This excerpt is from Joshua M. Bernstein’s Drink Better Beer, which is available now.
As America closes in on being home to 8,000 breweries, beer labels are becoming more and more important as a way to stand out from the crowd. Catching a customer’s eye in the beer aisle or in the fridge at a bottle shop is a major victory as the competitive landscape changes.
But you as a customer should not be buying a beer simply because you like the artwork on the can — you’re savvier than that. Instead, it’s important to know what you’re looking at and what everything on a beer label means.
Author and beer journalist Joshua M. Bernstein has just published his fifth book around beer, Drink Better Beer. It’s full of helpful information and stories about the growing craft beer world like why you should drink lager, the evolution of the IPA and how to read a beer label.
Every beer label tells a story about the liquid. Here’s your handy cheat sheet to a beer label’s most common acronyms.
The brewing industry will never run dry on puns.
Marketing speak designed to impart a brand’s desired vibe or personality.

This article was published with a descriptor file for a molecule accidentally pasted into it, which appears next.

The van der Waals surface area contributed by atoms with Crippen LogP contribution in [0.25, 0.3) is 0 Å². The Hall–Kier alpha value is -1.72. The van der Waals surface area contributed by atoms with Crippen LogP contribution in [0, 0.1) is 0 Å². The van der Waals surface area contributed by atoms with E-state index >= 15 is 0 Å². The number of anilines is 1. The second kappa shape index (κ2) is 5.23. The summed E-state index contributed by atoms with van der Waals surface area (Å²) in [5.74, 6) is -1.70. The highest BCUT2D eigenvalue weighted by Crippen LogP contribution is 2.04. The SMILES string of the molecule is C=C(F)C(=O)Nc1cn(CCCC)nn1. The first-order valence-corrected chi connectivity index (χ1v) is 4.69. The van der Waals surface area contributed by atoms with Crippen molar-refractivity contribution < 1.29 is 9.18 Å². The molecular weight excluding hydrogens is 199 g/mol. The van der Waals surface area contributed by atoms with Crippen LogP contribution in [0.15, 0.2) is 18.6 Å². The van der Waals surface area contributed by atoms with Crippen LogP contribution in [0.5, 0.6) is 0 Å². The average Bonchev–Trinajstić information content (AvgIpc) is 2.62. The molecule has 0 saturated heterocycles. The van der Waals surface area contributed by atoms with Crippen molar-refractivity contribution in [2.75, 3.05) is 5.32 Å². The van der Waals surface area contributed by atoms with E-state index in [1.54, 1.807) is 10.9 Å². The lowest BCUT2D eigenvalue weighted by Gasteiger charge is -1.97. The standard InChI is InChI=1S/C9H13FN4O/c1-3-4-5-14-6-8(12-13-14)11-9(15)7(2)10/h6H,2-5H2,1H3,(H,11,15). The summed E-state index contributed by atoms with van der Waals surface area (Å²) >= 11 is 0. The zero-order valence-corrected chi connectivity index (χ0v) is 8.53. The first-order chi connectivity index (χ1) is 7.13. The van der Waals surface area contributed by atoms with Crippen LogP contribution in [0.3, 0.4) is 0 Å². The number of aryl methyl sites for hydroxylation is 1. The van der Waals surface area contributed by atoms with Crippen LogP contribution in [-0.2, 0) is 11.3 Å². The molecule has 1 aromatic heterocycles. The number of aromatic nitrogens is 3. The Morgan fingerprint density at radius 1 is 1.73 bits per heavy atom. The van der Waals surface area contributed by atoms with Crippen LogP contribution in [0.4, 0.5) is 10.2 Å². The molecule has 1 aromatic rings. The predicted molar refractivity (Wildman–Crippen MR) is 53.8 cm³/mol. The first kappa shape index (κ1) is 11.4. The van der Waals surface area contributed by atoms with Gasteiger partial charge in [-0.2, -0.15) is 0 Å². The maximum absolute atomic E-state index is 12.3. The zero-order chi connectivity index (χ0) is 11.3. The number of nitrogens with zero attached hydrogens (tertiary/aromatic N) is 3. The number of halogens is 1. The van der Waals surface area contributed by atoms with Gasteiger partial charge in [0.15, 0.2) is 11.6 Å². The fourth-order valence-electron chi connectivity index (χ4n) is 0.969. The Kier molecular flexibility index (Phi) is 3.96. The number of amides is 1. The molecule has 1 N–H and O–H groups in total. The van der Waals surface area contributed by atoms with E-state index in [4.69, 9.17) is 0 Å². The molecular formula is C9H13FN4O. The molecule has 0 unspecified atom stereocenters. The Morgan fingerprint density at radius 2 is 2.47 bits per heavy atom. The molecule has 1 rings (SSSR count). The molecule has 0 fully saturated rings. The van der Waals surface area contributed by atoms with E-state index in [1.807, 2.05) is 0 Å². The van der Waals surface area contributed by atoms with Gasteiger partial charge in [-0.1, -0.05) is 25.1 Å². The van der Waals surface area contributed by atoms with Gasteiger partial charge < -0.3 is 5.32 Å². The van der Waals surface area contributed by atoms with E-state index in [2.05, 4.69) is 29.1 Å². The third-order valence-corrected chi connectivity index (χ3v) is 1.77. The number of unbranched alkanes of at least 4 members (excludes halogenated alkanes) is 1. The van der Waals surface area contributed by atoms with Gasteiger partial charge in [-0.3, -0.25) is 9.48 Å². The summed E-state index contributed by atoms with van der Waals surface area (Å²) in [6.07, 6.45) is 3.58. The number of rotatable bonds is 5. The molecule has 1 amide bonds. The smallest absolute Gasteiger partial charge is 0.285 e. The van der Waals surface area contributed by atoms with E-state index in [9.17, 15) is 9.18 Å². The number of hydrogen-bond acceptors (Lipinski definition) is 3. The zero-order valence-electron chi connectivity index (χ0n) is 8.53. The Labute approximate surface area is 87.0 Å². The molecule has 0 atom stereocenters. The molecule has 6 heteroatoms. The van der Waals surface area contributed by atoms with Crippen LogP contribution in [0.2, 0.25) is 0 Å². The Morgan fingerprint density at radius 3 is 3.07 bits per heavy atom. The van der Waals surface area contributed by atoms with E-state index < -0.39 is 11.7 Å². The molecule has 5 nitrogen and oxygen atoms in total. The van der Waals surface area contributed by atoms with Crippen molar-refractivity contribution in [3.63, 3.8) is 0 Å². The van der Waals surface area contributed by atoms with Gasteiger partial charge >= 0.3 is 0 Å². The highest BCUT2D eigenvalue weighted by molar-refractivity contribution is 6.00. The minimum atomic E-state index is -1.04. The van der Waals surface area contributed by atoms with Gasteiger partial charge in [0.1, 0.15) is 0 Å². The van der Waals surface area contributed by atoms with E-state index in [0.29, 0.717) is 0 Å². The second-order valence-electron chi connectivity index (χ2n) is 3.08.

The Standard Reference Method is used to measure a beer’s color. A straw-pale pilsner will measure 2, while a pitch-black imperial stout will be north of 40.
The international bitterness units scale is a measure of a beer’s perceived bitterness. Generally speaking, the lower the number, the less bitter a beer will be. IBUs don’t exist in a vacuum, and a beer’s strength, acidity, and sweetness play a big role in how you register bitterness.
Alcohol by volume measures, duh, the amount of alcohol in a beverage. For example, lagers hover around 5 percent ABV, while double IPAs hit 8 percent ABV or higher. Do basic math to monitor your intake. To wit: A 10 percent triple IPA isn’t just 3 percent more potent than a 7 percent IPA. It’s more than 50 percent stronger.